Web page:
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Dry eye disease is caused by decreased tear production, excessive evaporation of tears, or both. It leads to inflammation of the surface of the eye. This inflammation typically results in a gritty or burning sensation and blurred vision. Dry eye disease affects about 5% of the U.S. population and is more common in women and individuals older than 50 years. Risk factors include the use of contact lenses, certain medications (diuretics, antihistamines, isotretinoin, and some antidepressants), connective tissue diseases like Sjogren syndrome, and a history of stem cell transplant. Dry eye disease may also be caused by vitamin A deficiency (can occur with weight loss surgery and malnutrition) or Bell palsy (the eye on the affected side cannot fully close). A higher risk of dry eye is seen in those with a sedentary lifestyle, metabolic syndrome (increased blood pressure, blood glucose, cholesterol levels, and excess abdominal fat), and anxiety and depression, even without the use of psychiatric medications.

Dry eye disease is usually diagnosed based on symptoms and an eye examination. Care must be taken to differentiate from other conditions that present similar to dry eye such as a foreign body in the eye, infection, allergic conjunctivitis, and toxic conjunctivitis (eye inflammation caused by medication or environmental exposure). Initial treatment is usually the use of artificial tears, which lubricates the eye. It is important to be aware of the fact that some over-the-counter artificial tears products contain a preservative that limits the number of times a day the product may be used. Overuse can cause toxic conjunctivitis. Likewise, products that reduce eye redness by constricting blood vessels (i.e., Visine) should also be used sparingly. Ophthalmic gels and ointments may cause blurred vision and should only be used before bedtime.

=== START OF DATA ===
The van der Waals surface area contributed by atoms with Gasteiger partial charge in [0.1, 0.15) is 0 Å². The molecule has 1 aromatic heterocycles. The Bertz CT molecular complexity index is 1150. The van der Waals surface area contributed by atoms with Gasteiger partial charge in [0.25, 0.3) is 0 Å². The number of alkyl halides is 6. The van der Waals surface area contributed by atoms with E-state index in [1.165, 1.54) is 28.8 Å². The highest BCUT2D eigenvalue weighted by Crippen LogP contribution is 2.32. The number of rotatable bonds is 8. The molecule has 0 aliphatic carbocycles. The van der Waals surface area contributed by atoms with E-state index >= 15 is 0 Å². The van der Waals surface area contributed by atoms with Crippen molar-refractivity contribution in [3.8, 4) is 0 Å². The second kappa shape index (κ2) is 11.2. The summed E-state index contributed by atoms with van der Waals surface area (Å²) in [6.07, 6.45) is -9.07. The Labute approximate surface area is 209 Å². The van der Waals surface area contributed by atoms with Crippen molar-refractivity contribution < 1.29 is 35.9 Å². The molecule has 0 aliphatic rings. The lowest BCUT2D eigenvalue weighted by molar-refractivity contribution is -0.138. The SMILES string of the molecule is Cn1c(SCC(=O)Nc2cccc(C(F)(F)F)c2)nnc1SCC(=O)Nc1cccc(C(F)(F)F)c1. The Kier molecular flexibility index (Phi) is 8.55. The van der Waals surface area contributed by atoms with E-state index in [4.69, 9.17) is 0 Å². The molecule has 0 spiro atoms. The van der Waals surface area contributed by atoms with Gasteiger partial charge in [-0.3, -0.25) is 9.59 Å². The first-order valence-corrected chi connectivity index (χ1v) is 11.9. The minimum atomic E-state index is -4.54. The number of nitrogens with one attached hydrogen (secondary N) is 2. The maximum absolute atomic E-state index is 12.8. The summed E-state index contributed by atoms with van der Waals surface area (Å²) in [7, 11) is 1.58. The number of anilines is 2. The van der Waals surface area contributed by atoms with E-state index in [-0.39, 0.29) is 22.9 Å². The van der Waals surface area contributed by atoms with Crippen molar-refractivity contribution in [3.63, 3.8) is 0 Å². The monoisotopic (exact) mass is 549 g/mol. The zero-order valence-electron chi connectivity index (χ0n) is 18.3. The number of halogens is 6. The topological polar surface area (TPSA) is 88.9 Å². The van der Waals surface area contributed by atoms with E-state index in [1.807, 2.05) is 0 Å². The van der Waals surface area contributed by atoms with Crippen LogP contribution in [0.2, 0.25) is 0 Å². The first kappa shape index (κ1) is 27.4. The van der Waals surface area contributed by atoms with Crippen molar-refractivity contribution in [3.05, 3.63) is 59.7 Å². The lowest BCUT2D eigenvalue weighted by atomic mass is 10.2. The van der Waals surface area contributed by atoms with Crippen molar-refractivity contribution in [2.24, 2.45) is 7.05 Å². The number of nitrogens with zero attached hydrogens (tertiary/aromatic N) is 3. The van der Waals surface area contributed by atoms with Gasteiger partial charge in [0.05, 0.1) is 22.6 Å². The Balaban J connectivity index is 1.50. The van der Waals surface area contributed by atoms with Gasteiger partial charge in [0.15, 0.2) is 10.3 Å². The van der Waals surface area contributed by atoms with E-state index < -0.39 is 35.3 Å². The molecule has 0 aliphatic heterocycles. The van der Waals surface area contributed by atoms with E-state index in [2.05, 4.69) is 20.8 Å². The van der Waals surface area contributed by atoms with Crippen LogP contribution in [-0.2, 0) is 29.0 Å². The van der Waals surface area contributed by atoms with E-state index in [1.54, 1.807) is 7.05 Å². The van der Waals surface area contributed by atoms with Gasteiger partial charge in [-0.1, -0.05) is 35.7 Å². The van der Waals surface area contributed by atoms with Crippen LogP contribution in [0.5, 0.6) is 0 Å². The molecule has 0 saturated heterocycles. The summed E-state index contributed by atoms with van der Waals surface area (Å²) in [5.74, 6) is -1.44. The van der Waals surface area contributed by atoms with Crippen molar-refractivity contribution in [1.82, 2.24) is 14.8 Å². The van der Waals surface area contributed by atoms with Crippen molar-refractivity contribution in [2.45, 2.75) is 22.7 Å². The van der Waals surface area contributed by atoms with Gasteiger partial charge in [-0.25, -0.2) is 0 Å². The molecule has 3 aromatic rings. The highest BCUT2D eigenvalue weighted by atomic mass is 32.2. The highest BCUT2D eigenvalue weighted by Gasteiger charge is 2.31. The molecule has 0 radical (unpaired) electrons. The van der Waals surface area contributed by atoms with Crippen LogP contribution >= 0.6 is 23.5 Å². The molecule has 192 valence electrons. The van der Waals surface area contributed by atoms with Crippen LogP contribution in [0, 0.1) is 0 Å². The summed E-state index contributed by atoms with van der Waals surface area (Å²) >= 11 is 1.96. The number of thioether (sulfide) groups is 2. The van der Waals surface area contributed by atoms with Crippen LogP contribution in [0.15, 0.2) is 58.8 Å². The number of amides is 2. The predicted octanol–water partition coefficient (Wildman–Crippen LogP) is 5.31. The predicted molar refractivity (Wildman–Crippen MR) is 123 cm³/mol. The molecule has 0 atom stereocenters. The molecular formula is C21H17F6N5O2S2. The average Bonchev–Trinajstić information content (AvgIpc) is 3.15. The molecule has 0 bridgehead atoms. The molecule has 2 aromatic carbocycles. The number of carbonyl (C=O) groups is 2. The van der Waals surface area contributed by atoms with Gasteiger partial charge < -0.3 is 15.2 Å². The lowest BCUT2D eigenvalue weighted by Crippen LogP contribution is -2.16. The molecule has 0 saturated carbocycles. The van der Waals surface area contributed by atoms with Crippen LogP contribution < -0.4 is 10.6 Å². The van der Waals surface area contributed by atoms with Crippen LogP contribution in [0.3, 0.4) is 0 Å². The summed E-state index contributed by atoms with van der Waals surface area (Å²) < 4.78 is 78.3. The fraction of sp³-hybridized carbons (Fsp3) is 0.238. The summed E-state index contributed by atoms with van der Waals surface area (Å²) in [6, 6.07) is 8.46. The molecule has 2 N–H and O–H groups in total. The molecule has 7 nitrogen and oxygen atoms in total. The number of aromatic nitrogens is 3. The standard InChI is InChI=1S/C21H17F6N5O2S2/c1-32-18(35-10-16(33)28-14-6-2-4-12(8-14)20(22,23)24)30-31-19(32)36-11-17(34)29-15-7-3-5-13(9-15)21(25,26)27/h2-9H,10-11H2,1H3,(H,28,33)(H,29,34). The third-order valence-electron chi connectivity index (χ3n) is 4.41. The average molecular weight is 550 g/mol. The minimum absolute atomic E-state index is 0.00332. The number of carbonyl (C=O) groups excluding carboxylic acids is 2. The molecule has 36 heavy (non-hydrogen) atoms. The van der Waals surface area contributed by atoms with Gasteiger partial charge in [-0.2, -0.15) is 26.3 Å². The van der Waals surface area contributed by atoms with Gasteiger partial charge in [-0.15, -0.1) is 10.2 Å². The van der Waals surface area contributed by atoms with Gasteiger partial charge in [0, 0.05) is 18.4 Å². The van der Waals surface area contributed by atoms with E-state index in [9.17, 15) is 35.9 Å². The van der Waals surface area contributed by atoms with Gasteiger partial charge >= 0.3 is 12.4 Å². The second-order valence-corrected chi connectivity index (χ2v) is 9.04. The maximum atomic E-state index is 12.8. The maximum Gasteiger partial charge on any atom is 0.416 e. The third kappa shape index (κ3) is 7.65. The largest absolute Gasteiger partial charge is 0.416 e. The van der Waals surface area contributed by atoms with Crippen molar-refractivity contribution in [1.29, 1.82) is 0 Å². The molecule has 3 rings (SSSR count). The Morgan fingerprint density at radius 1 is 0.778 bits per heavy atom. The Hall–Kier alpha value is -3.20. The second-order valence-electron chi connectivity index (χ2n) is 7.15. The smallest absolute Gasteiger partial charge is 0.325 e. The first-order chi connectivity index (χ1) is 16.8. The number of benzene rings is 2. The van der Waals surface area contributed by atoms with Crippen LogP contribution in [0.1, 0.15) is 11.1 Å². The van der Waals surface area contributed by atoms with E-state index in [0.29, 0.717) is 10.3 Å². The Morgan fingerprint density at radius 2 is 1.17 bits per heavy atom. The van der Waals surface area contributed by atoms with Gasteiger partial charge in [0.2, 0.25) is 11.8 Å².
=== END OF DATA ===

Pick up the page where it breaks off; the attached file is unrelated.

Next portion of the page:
Aerobic exercise should be encouraged as it increases tear production. Also, ingestion of low-glycemic-index foods like vegetables and whole grains have been associated with improvement in symptoms. For individuals who wear contact lenses, decreased frequency of use or total cessation of use may be recommended. Patients with moderate to severe symptoms should be referred to an ophthalmologist, as should those who fail to improve on initial therapy. Ophthalmologists may prescribe anti-inflammatory medications such as steroids or cyclosporine, autologous serum eye drops (made from components of the patient’s blood), or platelet-rich plasma. Another form of treatment may involve the use of scleral contact lenses. These have a built-in reservoir for tears or ophthalmologic medication. Rarely, surgery may be recommended for patients with abnormal eyelid function or anatomy.

 For more information go to the National Eye Institute at:


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